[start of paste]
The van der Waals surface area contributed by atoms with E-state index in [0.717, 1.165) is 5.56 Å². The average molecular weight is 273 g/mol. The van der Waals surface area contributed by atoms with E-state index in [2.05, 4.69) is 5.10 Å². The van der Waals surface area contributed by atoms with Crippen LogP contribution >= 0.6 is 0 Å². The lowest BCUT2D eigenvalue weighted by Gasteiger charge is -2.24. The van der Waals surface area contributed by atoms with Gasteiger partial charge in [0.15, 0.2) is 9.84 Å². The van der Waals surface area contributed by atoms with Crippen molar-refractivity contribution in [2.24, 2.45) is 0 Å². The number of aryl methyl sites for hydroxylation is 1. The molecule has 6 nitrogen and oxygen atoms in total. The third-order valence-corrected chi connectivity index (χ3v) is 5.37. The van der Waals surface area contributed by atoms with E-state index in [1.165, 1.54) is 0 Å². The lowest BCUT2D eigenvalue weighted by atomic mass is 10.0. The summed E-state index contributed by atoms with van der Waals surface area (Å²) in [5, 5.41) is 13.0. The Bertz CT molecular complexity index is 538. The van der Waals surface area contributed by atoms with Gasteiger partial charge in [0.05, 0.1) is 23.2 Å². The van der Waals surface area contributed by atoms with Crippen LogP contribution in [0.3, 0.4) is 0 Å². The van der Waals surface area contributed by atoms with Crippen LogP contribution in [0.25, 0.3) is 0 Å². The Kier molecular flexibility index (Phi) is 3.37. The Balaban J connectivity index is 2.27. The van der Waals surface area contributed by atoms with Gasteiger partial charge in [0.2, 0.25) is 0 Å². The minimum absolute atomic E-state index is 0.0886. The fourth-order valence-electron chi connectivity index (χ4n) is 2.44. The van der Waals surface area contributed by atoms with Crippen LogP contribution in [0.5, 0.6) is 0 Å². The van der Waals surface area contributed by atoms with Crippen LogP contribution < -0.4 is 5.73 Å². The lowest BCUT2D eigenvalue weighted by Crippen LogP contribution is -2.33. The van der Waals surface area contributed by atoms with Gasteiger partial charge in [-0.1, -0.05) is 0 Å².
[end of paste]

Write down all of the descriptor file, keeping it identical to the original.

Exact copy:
The van der Waals surface area contributed by atoms with E-state index in [0.717, 1.165) is 5.56 Å². The average molecular weight is 273 g/mol. The van der Waals surface area contributed by atoms with E-state index in [2.05, 4.69) is 5.10 Å². The van der Waals surface area contributed by atoms with Crippen LogP contribution >= 0.6 is 0 Å². The lowest BCUT2D eigenvalue weighted by Gasteiger charge is -2.24. The van der Waals surface area contributed by atoms with Gasteiger partial charge in [0.15, 0.2) is 9.84 Å². The van der Waals surface area contributed by atoms with Crippen molar-refractivity contribution in [2.24, 2.45) is 0 Å². The number of aryl methyl sites for hydroxylation is 1. The molecule has 6 nitrogen and oxygen atoms in total. The third-order valence-corrected chi connectivity index (χ3v) is 5.37. The van der Waals surface area contributed by atoms with E-state index in [1.165, 1.54) is 0 Å². The lowest BCUT2D eigenvalue weighted by atomic mass is 10.0. The summed E-state index contributed by atoms with van der Waals surface area (Å²) in [5, 5.41) is 13.0. The Bertz CT molecular complexity index is 538. The van der Waals surface area contributed by atoms with Gasteiger partial charge in [0.05, 0.1) is 23.2 Å². The van der Waals surface area contributed by atoms with Crippen LogP contribution in [0.3, 0.4) is 0 Å². The van der Waals surface area contributed by atoms with Crippen LogP contribution in [0.25, 0.3) is 0 Å². The Kier molecular flexibility index (Phi) is 3.37. The Balaban J connectivity index is 2.27. The van der Waals surface area contributed by atoms with Gasteiger partial charge in [0.2, 0.25) is 0 Å². The minimum absolute atomic E-state index is 0.0886. The fourth-order valence-electron chi connectivity index (χ4n) is 2.44. The van der Waals surface area contributed by atoms with Crippen LogP contribution in [0.5, 0.6) is 0 Å². The van der Waals surface area contributed by atoms with Crippen LogP contribution < -0.4 is 5.73 Å². The lowest BCUT2D eigenvalue weighted by Crippen LogP contribution is -2.33. The van der Waals surface area contributed by atoms with Gasteiger partial charge in [-0.1, -0.05) is 0 Å².